Surveillance technology is getting cheaper and easier to access. That goes for the police, but it also goes for private citizens. A neighborhood in the City of Miami has been divided over how they should be using technologies like virtual fence.
The Coral Gate neighborhood of Miami is a quiet, green section of the city where neighbors have succeeded in getting a wall built around half of it, and blocking most of the other entrances to the area with permanent street barriers.
The result of the years-long effort is that there are only four ways to access its 463 homes with a vehicle. The neighborhood just east of Coral Gables has little traffic, and compared to other parts of Miami, there is little crime.
"It’s a very, very low crime neighborhood,” said Commander Daniel Garrido, the head of the Miami Police Department for the section of the city that includes Coral Gate.
But last year some Coral Gate residents embarked on a new project that detractors fear is dividing the close-knit neighborhood: About a quarter of the homes have paid a private company to set up technology that tracks the license plate of every vehicle that enters the community. The virtual fence has drawn protests of creeping mass surveillance for residents who resent the technology, and garnered support from others who are leaning into the ability of surveillance to fight crime.
To boot, the technology that has been unleashed in Coral Gate is completely unregulated and unmonitored by state or local laws.
The tension here mirrors questions that communities across the nation are facing as pervasive surveillance technology gets cheaper and more accessible to private citizens and neighborhood groups.
By all accounts, the push to blanket the neighborhood with surveillance technology came after a woman was carjacked at gunpoint in her driveway two years ago, a rare but alarming crime that shocked residents.
“They put a gun to her head and one of the guys said to get out of the car. At that time she really thought they were gonna shoot her in the back of her head,” said Matthew McDonald, a longtime resident whose wife was the victim. “Thankfully for whatever reason, something spooked them and they actually just got the car and about an hour and a half later, all four of them got caught.”
McDonald was inside the home while the crime happened.
“At that point I started thinking: ‘I don’t feel safe in my own house,’” he said.
Following the incident, McDonald estimates that he and his wife spent $5,000 on home surveillance equipment. They paid for cameras and additional lighting around the perimeter of their property.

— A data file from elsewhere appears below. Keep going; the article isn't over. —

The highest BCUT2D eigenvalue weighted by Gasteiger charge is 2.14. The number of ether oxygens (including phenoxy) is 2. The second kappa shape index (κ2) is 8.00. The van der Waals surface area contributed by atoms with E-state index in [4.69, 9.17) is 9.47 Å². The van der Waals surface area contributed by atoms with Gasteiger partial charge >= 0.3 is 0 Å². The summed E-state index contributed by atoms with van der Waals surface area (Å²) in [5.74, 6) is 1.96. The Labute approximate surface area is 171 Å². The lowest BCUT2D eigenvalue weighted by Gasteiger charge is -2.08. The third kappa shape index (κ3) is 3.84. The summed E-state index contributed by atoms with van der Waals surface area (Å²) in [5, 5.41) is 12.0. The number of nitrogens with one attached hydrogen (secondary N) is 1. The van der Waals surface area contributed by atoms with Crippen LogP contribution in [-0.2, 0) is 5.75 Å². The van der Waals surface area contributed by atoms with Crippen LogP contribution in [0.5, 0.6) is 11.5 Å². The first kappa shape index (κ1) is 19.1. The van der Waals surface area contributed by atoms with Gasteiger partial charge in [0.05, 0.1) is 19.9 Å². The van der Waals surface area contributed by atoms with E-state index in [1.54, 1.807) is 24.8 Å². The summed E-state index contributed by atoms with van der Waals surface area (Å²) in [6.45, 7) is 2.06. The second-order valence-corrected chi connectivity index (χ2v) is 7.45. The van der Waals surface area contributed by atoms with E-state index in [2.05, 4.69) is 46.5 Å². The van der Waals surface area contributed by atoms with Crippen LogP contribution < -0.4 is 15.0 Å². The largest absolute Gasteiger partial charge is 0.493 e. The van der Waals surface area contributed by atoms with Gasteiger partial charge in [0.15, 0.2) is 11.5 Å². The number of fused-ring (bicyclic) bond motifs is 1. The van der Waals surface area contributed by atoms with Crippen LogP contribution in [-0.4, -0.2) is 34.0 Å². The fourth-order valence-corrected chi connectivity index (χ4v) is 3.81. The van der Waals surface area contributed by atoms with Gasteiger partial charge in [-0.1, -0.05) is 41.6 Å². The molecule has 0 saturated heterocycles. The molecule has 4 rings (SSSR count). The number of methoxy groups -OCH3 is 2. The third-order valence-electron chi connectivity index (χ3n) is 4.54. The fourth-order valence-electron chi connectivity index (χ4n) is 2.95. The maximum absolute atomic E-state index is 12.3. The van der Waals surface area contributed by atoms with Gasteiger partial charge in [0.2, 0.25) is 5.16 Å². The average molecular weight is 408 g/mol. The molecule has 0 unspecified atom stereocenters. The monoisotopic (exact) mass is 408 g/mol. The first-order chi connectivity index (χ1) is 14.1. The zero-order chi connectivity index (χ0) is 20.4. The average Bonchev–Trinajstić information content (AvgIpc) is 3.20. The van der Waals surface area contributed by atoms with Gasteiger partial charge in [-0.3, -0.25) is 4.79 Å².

It was around that time when McDonald met Jorge Arauz, an executive editor of lifestyle publications including Brickell and Key Biscayne magazines, who grew up in and moved back to Coral Gate in 2016. The two discussed security and crime prevention and began looking at different technologies that could help in the effort. Arauz took the lead, becoming the name and face for the campaign that followed.
The duo settled on Flock, and during the summer of 2018, Arauz and McDonald started an initiative to set up license plate readers. “We posted to a neighborhood Facebook group. We had volunteer neighbors go door to door to explain this in English and in Spanish, we printed out flyers to get the word out,” Arauz said. The idea was to collect $100 from enough households in the neighborhood to pay for cameras that would cover every entrance. Flock charges $2,000 per camera per year and there are four entry points.
“We knew what we needed to do was get at least a quarter of the neighborhood behind this,” Arauz said. “It was really an education campaign on our part to be able to educate people on this system, and the benefits of it and why it’s a good thing to add to our neighborhood.”
A NEIGHBORHOOD DIVIDED
The push to convert neighbors into contributors for the security system grated some residents, who say the neighborhood Facebook group soon became vitriolic, with people taking sides about the initiative.
“Anybody who remotely had concerns about this was either insulted or blocked or both,” said David Paul Appell, a travel writer and co-owner of a social media management company.
Arauz alleges he only blocked people or pushed back on them when they started abusing and hurling insults at him.
Some residents worried that the carjacking and a few property crimes were being used to paint the picture of a crime-infested neighborhood in need of drastic action.
“My first gut reaction was this is yet another invasion of privacy in exchange for perceived benefit of security, which I don't believe in the case of this neighborhood is necessary,” said Appell’s husband, Jose Balido, also a travel writer who co-owns the social media management company with Appell. “It's almost laughable to be in as pleasant, lovely, green and verdant a neighborhood as this and to think that there are like evil doers stalking the streets waiting to break into homes. It's just not the case.”